SPRINGFIELD -- Even though the war in Iraq is ending, the Illinois National Guard expects few changes because service members will continue to be dispatched to Afghanistan.

SPRINGFIELD -- Even though the war in Iraq is ending, the Illinois National Guard expects few changes because service members will continue to be dispatched to Afghanistan.


“We don’t really expect it to have much of an effect,” said Lt. Dutch Grove, a spokesman for the Illinois National Guard. “It’s kind of been a drawdown process over the last couple of years. The last unit we had in Iraq returned this fall.”


The Illinois National Guard also will continue to train for disaster relief and other homeland security missions, Grove said.


“There will be fewer deployments just because of the nature of the operation in Iraq, but from our viewpoint, we’ll continue to train and be ready for when we are needed and called into the fight. So that won’t change,” Grove said.


The last Illinois National Guard unit in Iraq, a medical unit based in Peoria, returned this past fall.


About 170 service members in the 1644th Transportation Company, based in Rock Falls, remain deployed in Kuwait. The 1644th provides support for units leaving Iraq and transportation services in Kuwait. It is scheduled to return in the summer of 2012.


“As you can imagine, a lot of stuff comes out of Iraq into Kuwait. Then it needs to be sorted and packaged for shipping,” Grove said. After the mission in Iraq is complete, “some will move to Afghanistan. Some will come back to the state.”


Since Operation Iraqi Freedom and Operation Enduring Freedom began after Sept. 11, 2001, 20,000 Illinois National Guard soldiers and airmen have been deployed, including some who have been deployed more than once.


Of that number, 10,200 were in the Army Guard and 8,800 in the Air Guard.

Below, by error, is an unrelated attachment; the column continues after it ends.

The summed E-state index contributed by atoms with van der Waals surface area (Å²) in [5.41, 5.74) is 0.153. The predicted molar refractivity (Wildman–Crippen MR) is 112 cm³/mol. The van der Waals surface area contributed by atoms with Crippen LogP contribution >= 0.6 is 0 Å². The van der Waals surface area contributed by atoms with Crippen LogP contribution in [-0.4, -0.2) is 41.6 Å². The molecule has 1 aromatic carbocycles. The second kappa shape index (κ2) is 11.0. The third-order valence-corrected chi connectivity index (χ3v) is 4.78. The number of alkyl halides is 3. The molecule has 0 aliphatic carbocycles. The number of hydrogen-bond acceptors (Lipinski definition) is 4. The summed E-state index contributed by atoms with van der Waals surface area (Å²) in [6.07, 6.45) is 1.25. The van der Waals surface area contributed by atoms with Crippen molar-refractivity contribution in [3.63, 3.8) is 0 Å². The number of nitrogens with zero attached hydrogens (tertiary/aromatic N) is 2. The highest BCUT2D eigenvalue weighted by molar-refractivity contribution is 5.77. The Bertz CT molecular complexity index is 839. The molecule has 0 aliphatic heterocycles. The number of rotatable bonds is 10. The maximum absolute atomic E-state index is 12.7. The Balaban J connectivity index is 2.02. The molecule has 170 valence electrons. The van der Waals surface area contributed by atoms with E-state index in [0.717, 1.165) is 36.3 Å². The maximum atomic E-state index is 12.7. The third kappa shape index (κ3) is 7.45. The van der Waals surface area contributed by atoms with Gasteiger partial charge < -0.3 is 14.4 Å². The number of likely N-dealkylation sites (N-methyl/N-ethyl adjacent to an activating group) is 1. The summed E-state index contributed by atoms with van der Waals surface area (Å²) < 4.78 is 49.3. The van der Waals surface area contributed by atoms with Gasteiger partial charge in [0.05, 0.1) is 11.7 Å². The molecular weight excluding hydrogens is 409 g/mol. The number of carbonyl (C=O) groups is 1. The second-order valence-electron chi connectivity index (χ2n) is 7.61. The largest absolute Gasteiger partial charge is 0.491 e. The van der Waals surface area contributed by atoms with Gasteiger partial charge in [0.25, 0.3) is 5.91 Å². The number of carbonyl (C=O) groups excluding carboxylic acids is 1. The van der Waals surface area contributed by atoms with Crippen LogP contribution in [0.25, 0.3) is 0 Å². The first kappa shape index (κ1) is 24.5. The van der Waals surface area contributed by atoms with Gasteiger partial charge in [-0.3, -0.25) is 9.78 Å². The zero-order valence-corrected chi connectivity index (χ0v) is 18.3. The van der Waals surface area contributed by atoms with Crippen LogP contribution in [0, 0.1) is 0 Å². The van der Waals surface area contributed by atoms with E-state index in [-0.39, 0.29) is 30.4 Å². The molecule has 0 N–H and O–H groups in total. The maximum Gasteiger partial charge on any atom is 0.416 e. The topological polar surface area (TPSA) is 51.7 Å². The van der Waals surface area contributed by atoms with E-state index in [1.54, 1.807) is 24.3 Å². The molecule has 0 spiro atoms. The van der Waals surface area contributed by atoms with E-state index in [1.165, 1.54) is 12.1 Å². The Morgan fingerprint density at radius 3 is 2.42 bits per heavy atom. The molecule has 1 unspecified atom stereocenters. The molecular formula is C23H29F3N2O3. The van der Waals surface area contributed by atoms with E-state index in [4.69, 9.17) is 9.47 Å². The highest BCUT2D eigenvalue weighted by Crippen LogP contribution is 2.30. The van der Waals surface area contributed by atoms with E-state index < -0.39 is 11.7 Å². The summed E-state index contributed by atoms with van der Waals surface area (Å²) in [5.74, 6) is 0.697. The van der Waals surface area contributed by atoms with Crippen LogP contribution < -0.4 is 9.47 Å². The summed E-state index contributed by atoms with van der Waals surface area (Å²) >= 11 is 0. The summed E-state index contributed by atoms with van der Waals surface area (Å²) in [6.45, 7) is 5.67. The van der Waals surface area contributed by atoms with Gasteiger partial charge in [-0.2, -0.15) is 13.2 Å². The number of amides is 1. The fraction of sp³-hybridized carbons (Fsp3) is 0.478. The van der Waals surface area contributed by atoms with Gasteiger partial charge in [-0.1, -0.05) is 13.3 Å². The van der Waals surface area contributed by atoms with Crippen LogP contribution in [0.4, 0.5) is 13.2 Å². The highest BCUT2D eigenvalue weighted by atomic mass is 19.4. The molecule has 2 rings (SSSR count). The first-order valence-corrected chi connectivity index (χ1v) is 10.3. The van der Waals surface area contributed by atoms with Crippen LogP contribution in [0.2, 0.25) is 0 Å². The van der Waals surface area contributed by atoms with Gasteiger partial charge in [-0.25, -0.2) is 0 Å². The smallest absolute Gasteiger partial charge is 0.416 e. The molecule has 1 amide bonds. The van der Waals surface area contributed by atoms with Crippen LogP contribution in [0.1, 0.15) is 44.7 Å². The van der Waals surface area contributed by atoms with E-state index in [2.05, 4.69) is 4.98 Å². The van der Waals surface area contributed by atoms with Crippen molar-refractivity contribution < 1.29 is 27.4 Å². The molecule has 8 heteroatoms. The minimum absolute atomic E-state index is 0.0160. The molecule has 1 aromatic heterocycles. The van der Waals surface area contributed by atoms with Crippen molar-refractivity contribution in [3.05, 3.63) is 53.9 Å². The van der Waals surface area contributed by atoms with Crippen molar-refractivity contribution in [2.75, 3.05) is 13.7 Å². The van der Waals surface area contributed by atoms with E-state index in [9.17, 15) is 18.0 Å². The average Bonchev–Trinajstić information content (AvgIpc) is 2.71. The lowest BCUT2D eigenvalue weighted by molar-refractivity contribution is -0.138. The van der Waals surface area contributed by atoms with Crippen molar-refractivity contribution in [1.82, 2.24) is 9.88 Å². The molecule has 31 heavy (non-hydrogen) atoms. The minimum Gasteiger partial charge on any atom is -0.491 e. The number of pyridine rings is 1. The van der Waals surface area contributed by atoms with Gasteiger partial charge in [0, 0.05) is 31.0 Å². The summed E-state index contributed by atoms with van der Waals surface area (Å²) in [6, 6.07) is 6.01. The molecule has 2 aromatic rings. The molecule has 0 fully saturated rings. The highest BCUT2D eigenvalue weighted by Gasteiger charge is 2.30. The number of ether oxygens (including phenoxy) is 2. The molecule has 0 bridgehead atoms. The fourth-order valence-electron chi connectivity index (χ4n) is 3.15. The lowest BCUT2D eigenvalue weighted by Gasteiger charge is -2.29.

The Illinois National Guard does not keep track of how many service members have been to Iraq and how many to Afghanistan.


Thirty-four Illinois National Guard members have been killed in the two wars, with 15 killed in Iraq.


The war has cost the state of Illinois virtually no money, Grove said.


“When we’re ordered to serve in Iraq or Afghanistan or wherever, that’s federal money,” he said. “Basically, they know years out, ‘OK, we’re going to need these units to replace the units that are there.’”


When an assignment is made, usually a year or two before the deployment, the Pentagon says, “here’s the money you need to do your training and meet these training requirements before you get to your mobilization station,” Grove said.


The Illinois National Guard has played a vital role in both operations, Grove said.


“The active component (regular Army, Air Force, Navy and Marines) could not have conducted those operations without the support of the National Guard as a whole,” Grove said. “As an opportunity to gain experience … and to show and to prove ourselves as a professional, ready and relevant force, that’s really what we’ve done over the last eight years in Iraq and in Afghanistan.”


Chris Wetterich can be reached at (217) 788-1523.